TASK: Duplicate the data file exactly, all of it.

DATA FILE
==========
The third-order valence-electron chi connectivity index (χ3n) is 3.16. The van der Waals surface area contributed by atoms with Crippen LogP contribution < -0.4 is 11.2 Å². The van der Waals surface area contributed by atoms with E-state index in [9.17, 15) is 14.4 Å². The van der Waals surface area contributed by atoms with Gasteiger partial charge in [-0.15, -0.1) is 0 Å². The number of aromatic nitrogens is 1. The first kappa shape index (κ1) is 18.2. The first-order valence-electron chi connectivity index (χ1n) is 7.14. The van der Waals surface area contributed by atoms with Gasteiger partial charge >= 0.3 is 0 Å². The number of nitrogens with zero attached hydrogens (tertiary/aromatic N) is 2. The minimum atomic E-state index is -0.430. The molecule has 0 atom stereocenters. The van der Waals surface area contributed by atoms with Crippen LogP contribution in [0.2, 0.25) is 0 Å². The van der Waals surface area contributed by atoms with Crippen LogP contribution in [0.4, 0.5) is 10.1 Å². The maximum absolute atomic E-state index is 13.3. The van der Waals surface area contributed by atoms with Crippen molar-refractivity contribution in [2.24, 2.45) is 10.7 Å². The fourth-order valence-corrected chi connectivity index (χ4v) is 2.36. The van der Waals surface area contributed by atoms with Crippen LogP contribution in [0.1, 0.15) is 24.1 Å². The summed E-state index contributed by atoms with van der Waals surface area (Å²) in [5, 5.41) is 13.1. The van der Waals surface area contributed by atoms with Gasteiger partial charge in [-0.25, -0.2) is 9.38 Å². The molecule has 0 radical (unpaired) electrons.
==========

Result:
The third-order valence-electron chi connectivity index (χ3n) is 3.16. The van der Waals surface area contributed by atoms with Crippen LogP contribution < -0.4 is 11.2 Å². The van der Waals surface area contributed by atoms with E-state index in [9.17, 15) is 14.4 Å². The van der Waals surface area contributed by atoms with Gasteiger partial charge in [-0.15, -0.1) is 0 Å². The number of aromatic nitrogens is 1. The first kappa shape index (κ1) is 18.2. The first-order valence-electron chi connectivity index (χ1n) is 7.14. The van der Waals surface area contributed by atoms with Gasteiger partial charge >= 0.3 is 0 Å². The number of nitrogens with zero attached hydrogens (tertiary/aromatic N) is 2. The minimum atomic E-state index is -0.430. The molecule has 0 atom stereocenters. The van der Waals surface area contributed by atoms with Crippen LogP contribution in [0.2, 0.25) is 0 Å². The van der Waals surface area contributed by atoms with Crippen LogP contribution in [0.4, 0.5) is 10.1 Å². The maximum absolute atomic E-state index is 13.3. The van der Waals surface area contributed by atoms with Crippen molar-refractivity contribution in [2.24, 2.45) is 10.7 Å². The fourth-order valence-corrected chi connectivity index (χ4v) is 2.36. The van der Waals surface area contributed by atoms with Crippen LogP contribution in [0.1, 0.15) is 24.1 Å². The summed E-state index contributed by atoms with van der Waals surface area (Å²) in [5, 5.41) is 13.1. The van der Waals surface area contributed by atoms with Gasteiger partial charge in [-0.25, -0.2) is 9.38 Å². The molecule has 0 radical (unpaired) electrons.